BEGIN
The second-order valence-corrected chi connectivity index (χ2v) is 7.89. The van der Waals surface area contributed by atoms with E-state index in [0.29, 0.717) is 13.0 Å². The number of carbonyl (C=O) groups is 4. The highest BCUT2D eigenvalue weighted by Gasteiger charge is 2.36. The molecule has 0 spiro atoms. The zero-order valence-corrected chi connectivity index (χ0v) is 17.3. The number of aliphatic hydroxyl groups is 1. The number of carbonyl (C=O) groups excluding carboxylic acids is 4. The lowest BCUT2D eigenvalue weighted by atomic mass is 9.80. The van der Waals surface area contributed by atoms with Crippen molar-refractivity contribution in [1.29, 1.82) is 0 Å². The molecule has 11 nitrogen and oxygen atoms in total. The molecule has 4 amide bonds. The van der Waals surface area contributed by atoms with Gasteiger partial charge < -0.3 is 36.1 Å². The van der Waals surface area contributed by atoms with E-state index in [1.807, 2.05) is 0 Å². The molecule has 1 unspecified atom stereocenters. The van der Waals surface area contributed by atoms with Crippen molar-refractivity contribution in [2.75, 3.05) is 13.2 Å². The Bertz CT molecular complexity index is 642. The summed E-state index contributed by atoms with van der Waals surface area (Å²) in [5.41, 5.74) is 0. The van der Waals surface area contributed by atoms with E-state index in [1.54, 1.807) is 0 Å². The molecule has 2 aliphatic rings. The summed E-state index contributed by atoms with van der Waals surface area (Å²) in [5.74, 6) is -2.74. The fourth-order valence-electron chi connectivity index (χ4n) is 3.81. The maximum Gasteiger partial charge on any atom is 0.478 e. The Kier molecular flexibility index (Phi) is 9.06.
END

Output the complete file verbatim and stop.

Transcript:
The second-order valence-corrected chi connectivity index (χ2v) is 7.89. The van der Waals surface area contributed by atoms with E-state index in [0.29, 0.717) is 13.0 Å². The number of carbonyl (C=O) groups is 4. The highest BCUT2D eigenvalue weighted by Gasteiger charge is 2.36. The molecule has 0 spiro atoms. The zero-order valence-corrected chi connectivity index (χ0v) is 17.3. The number of aliphatic hydroxyl groups is 1. The number of carbonyl (C=O) groups excluding carboxylic acids is 4. The lowest BCUT2D eigenvalue weighted by atomic mass is 9.80. The van der Waals surface area contributed by atoms with Crippen molar-refractivity contribution in [1.29, 1.82) is 0 Å². The molecule has 11 nitrogen and oxygen atoms in total. The molecule has 4 amide bonds. The van der Waals surface area contributed by atoms with Gasteiger partial charge < -0.3 is 36.1 Å². The van der Waals surface area contributed by atoms with E-state index in [1.807, 2.05) is 0 Å². The molecule has 1 unspecified atom stereocenters. The van der Waals surface area contributed by atoms with Crippen molar-refractivity contribution in [2.75, 3.05) is 13.2 Å². The Bertz CT molecular complexity index is 642. The summed E-state index contributed by atoms with van der Waals surface area (Å²) in [5.41, 5.74) is 0. The van der Waals surface area contributed by atoms with E-state index in [1.54, 1.807) is 0 Å². The molecule has 2 aliphatic rings. The summed E-state index contributed by atoms with van der Waals surface area (Å²) in [5.74, 6) is -2.74. The fourth-order valence-electron chi connectivity index (χ4n) is 3.81. The maximum Gasteiger partial charge on any atom is 0.478 e. The Kier molecular flexibility index (Phi) is 9.06.